Goodnight Punpun is a hard one to classify. Yes, it’s a comedy, but then again it wouldn’t be Inio Asano if it didn’t occasionally throw in surreal or even nightmarish elements. Whilst his previous works have always had a subtle, dark humour underlying the main story, here he brings the comedic elements to the fore, allowing him to play unfettered with the world – both real and imaginary – of small children.

The story revolves around said Punpun, who (along with his family) is depicted as a small, caricatured bird within an otherwise normal human world, and his interactions with his elementary school classmates and the read more
May 20, 2008
One of the advantages of reviewing manga, is that I often have the pleasure of reading some very, very good stories. However, occasionally my select-at-random-and-read method fails dismally and I end up stuck with a very, very bad manga. The one advantage, in this case, is that this is probably the easiest review I’ve yet had to write, although I might yet need counseling to get over the trauma of being confronted with such drivel.

Simply put, this little piece of nastiness is everything Chobits could have been, but mercifully wasn’t, thanks to the wonderful people at CLAMP having… well, a brain for starters.

Mizuki has taken read more
Apr 30, 2008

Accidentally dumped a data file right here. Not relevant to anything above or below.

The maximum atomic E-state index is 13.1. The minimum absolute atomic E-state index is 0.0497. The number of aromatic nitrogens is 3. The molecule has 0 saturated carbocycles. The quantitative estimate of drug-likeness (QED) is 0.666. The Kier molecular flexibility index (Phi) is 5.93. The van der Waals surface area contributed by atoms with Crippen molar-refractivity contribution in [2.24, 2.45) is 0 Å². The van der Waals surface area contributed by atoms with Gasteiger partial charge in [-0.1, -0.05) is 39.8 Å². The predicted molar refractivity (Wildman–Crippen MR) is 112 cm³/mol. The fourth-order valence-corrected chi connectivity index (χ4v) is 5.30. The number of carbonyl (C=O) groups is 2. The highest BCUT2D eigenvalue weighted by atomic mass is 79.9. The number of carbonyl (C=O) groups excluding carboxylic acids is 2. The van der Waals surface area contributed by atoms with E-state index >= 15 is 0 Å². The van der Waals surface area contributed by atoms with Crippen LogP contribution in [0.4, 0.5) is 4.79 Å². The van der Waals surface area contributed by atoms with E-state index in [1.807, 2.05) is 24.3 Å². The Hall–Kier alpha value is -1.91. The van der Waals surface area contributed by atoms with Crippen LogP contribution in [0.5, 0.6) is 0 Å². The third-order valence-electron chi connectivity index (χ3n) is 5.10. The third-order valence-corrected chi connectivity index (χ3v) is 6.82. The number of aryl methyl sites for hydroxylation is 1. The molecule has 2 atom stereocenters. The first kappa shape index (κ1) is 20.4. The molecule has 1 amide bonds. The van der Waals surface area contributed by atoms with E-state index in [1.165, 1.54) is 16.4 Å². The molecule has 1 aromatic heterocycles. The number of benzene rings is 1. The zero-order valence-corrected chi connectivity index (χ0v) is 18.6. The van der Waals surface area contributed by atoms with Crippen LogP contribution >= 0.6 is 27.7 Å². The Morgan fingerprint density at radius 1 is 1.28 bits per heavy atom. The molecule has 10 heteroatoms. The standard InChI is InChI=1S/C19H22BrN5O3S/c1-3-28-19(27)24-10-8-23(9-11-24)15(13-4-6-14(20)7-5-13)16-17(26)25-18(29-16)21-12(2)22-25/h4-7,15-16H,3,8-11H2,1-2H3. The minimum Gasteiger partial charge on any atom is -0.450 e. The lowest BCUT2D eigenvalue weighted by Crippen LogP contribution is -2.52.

Kilico (Manga) add (All reviews)
If you get the feeling while reading this that you’re watching a movie play out before you, don’t be too surprised. It would appear as if Koichi was originally planning to work in the film industry and has obviously carried what he’s learnt about cinematography over into this tale. This is clearly apparent in the set-up of the opening chapter, where we’re rapidly introduced to the protagonists, given an indication of their characters, then with the skillful use of cut scenes, we’re shown their convergence to the fateful encounter. Although his drawing style takes a bit of getting used to, it achieves what the mangaka read more
Apr 15, 2008
Now here’s something novel – take a bunch of school kids, stick them together in a club, give them a bunch of adventures and then stick a love triangle on top of that. Ok, I was being sarcastic – let’s face it, it’s a theme that’s been so well trodden over time, the carpet’s worn through to the floorboards. However, that’s not to say that Yui doesn’t try his best to bring something new to the genre and in a way he has, ending up with an enjoyable little romp.

Personally, I like the use of the two opposing Kagome’s (that's their first names by the read more
Apr 15, 2008
Skyhigh (Manga) add (All reviews)
I’m not sure why it is that whenever I chose a manga at random I seem to end up with something creepy and/or gory. Suffice to say Skyhigh, despite its somewhat misleading name, is probably the most gothic of gothic horrors I’ve come across since… er… Goth. Then again, seeing as it comes from the pen of the same mangaka who gave us “Alive”, "Blue Heaven" and "Jiraishin" maybe I shouldn’t be surprised.

The ten stand-alone stories that make up the two volumes essentially focus on the particular character’s death, events leading up to it and the choice they make upon meeting Izuko. Seeing as they’re read more